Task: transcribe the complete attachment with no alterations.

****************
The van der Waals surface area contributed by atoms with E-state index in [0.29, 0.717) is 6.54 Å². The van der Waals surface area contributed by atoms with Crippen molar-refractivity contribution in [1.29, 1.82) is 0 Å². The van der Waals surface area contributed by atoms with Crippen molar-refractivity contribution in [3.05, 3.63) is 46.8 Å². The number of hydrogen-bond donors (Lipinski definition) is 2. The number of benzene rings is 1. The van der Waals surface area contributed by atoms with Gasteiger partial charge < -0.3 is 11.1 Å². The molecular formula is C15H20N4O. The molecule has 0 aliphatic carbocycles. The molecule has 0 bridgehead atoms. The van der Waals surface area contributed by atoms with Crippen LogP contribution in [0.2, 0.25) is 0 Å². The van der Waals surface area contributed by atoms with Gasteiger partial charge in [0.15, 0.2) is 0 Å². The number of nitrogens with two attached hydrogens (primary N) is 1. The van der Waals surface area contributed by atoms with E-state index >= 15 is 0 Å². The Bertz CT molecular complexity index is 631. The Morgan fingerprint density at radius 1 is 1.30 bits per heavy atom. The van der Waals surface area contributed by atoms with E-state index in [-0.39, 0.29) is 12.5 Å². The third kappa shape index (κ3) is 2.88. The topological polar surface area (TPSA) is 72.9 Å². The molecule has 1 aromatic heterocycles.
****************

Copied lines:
The van der Waals surface area contributed by atoms with E-state index in [0.29, 0.717) is 6.54 Å². The van der Waals surface area contributed by atoms with Crippen molar-refractivity contribution in [1.29, 1.82) is 0 Å². The van der Waals surface area contributed by atoms with Crippen molar-refractivity contribution in [3.05, 3.63) is 46.8 Å². The number of hydrogen-bond donors (Lipinski definition) is 2. The number of benzene rings is 1. The van der Waals surface area contributed by atoms with Gasteiger partial charge < -0.3 is 11.1 Å². The molecular formula is C15H20N4O. The molecule has 0 aliphatic carbocycles. The molecule has 0 bridgehead atoms. The van der Waals surface area contributed by atoms with Crippen LogP contribution in [0.2, 0.25) is 0 Å². The van der Waals surface area contributed by atoms with Gasteiger partial charge in [0.15, 0.2) is 0 Å². The number of nitrogens with two attached hydrogens (primary N) is 1. The van der Waals surface area contributed by atoms with E-state index >= 15 is 0 Å². The Bertz CT molecular complexity index is 631. The Morgan fingerprint density at radius 1 is 1.30 bits per heavy atom. The van der Waals surface area contributed by atoms with E-state index in [-0.39, 0.29) is 12.5 Å². The third kappa shape index (κ3) is 2.88. The topological polar surface area (TPSA) is 72.9 Å². The molecule has 1 aromatic heterocycles.